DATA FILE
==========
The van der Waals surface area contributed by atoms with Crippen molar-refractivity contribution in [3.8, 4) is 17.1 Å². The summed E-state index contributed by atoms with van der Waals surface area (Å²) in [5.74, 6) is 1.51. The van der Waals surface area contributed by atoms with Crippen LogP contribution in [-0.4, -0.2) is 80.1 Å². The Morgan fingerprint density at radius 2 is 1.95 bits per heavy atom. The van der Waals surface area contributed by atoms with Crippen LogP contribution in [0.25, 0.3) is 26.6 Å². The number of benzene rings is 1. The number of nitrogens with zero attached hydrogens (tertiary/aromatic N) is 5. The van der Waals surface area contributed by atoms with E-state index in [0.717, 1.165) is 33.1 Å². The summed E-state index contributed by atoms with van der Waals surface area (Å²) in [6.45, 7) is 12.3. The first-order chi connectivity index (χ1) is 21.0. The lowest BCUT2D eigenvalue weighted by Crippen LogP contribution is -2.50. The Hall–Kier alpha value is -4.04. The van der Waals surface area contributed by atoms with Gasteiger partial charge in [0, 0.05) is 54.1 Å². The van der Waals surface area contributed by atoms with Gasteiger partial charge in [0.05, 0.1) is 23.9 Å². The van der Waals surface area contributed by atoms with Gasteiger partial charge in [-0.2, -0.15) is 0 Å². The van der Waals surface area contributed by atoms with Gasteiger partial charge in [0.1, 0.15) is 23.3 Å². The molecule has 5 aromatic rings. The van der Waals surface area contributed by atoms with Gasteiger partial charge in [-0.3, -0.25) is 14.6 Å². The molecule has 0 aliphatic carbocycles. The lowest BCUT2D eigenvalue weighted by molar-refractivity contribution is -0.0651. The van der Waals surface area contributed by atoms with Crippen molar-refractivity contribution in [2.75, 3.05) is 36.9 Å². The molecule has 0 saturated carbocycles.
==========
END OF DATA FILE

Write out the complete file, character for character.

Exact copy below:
The van der Waals surface area contributed by atoms with Crippen molar-refractivity contribution in [3.8, 4) is 17.1 Å². The summed E-state index contributed by atoms with van der Waals surface area (Å²) in [5.74, 6) is 1.51. The van der Waals surface area contributed by atoms with Crippen LogP contribution in [-0.4, -0.2) is 80.1 Å². The Morgan fingerprint density at radius 2 is 1.95 bits per heavy atom. The van der Waals surface area contributed by atoms with Crippen LogP contribution in [0.25, 0.3) is 26.6 Å². The number of benzene rings is 1. The number of nitrogens with zero attached hydrogens (tertiary/aromatic N) is 5. The van der Waals surface area contributed by atoms with E-state index in [0.717, 1.165) is 33.1 Å². The summed E-state index contributed by atoms with van der Waals surface area (Å²) in [6.45, 7) is 12.3. The first-order chi connectivity index (χ1) is 21.0. The lowest BCUT2D eigenvalue weighted by Crippen LogP contribution is -2.50. The Hall–Kier alpha value is -4.04. The van der Waals surface area contributed by atoms with Gasteiger partial charge in [0, 0.05) is 54.1 Å². The van der Waals surface area contributed by atoms with Gasteiger partial charge in [0.05, 0.1) is 23.9 Å². The van der Waals surface area contributed by atoms with Gasteiger partial charge in [-0.2, -0.15) is 0 Å². The van der Waals surface area contributed by atoms with Gasteiger partial charge in [0.1, 0.15) is 23.3 Å². The molecule has 5 aromatic rings. The van der Waals surface area contributed by atoms with Gasteiger partial charge in [-0.3, -0.25) is 14.6 Å². The molecule has 0 aliphatic carbocycles. The lowest BCUT2D eigenvalue weighted by molar-refractivity contribution is -0.0651. The van der Waals surface area contributed by atoms with Crippen molar-refractivity contribution in [2.75, 3.05) is 36.9 Å². The molecule has 0 saturated carbocycles.